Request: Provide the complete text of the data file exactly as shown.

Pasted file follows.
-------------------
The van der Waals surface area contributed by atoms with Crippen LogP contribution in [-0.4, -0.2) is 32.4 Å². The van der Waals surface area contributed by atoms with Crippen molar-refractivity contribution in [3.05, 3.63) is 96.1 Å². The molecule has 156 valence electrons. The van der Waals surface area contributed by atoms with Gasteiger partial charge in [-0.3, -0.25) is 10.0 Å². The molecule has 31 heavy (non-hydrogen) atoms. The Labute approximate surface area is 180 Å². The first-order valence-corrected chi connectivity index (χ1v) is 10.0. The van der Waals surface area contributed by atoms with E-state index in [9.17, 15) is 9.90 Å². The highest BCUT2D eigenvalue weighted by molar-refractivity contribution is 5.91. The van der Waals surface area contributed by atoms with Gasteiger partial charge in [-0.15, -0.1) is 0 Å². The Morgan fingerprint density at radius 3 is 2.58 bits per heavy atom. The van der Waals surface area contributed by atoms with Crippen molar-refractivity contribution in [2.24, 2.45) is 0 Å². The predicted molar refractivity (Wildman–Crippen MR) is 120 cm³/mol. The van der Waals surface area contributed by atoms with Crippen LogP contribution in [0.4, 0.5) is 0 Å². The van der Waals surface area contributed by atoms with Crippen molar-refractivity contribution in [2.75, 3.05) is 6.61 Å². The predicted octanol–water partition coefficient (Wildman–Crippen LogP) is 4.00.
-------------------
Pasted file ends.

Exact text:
The van der Waals surface area contributed by atoms with Crippen LogP contribution in [-0.4, -0.2) is 32.4 Å². The van der Waals surface area contributed by atoms with Crippen molar-refractivity contribution in [3.05, 3.63) is 96.1 Å². The molecule has 156 valence electrons. The van der Waals surface area contributed by atoms with Gasteiger partial charge in [-0.3, -0.25) is 10.0 Å². The molecule has 31 heavy (non-hydrogen) atoms. The Labute approximate surface area is 180 Å². The first-order valence-corrected chi connectivity index (χ1v) is 10.0. The van der Waals surface area contributed by atoms with E-state index in [9.17, 15) is 9.90 Å². The highest BCUT2D eigenvalue weighted by molar-refractivity contribution is 5.91. The van der Waals surface area contributed by atoms with Gasteiger partial charge in [-0.15, -0.1) is 0 Å². The Morgan fingerprint density at radius 3 is 2.58 bits per heavy atom. The van der Waals surface area contributed by atoms with Crippen molar-refractivity contribution in [2.24, 2.45) is 0 Å². The predicted molar refractivity (Wildman–Crippen MR) is 120 cm³/mol. The van der Waals surface area contributed by atoms with Crippen LogP contribution in [0.4, 0.5) is 0 Å². The van der Waals surface area contributed by atoms with Crippen molar-refractivity contribution in [2.75, 3.05) is 6.61 Å². The predicted octanol–water partition coefficient (Wildman–Crippen LogP) is 4.00.